Lung cancer is the commonest cause of cancer deaths worldwide, and its mortality can be reduced significantly by performing early diagnosis and screening. Since the 1960s, driven by the pressing needs to accurately and effectively interpret the massive volume of chest images generated daily, computer-assisted diagnosis of pulmonary nodule has opened up new opportunities to relax the limitation from physicians subjectivity, experiences and fatigue. It has been witnessed that significant and remarkable advances have been achieved since the 1980s, and consistent endeavors have been exerted to deal with the grand challenges on how to accurately detect the pulmonary nodules with high sensitivity at low false-positives rate as well as on how to precisely differentiate between benign and malignant nodules. The main goal of this investigation is to provide a comprehensive state-of-the-art review of the computer-assisted nodules detection and benign-malignant classification techniques developed over three decades, which have evolved from the complicated ad hoc analysis pipeline of conventional approaches to the simplified seamlessly integrated deep learning techniques. This review also identifies challenges and highlights opportunities for future work in learning models, learning algorithms and enhancement schemes for bridging current state to future prospect and satisfying future demand. As far as the authors know, it is the first review of the literature of the past thirty years development in computer-assisted diagnosis of lung nodules. We acknowledge the value of potential multidisciplinary researches that will make the computer-assisted diagnosis of pulmonary nodules enter into the main stream of clinical medicine, and raise the state-of-the-art clinical applications as well as increase both welfares of physicians and patients.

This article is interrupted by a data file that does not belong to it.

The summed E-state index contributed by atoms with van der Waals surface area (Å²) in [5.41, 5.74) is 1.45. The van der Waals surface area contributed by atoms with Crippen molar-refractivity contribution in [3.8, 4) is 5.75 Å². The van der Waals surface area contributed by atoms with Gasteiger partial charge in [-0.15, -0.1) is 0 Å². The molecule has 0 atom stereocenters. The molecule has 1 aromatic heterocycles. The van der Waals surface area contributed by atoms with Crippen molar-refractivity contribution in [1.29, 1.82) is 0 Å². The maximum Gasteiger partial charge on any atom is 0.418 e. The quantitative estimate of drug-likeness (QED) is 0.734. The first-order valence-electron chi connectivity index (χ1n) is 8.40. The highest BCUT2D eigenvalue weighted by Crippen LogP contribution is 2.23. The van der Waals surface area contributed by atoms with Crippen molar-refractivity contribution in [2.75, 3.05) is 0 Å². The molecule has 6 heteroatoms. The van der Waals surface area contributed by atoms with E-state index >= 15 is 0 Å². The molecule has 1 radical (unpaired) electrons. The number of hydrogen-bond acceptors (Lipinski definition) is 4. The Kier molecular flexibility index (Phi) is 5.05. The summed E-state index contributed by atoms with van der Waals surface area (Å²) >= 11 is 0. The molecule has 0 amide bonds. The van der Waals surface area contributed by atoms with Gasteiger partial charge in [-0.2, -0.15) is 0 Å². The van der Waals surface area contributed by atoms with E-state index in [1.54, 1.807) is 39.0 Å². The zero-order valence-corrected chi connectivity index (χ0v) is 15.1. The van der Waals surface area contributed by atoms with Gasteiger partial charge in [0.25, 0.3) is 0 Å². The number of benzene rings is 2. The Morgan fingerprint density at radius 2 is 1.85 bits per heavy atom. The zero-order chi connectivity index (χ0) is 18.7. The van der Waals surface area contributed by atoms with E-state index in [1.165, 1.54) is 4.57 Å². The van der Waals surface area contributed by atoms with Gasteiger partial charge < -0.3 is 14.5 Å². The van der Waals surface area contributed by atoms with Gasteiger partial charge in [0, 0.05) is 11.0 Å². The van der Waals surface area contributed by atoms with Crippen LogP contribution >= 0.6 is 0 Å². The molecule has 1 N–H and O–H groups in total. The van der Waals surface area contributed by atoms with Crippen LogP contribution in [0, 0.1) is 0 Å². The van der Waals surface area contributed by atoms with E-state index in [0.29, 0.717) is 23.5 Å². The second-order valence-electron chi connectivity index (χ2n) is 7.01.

* 74 pages, 2 figures 
  
Access Paper or Ask Questions

Normalization of breast MRIs using Cycle-Consistent Generative Adversarial Networks

Dec 16, 2019
Gourav Modanwal, Adithya Vellal, Maciej A. Mazurowski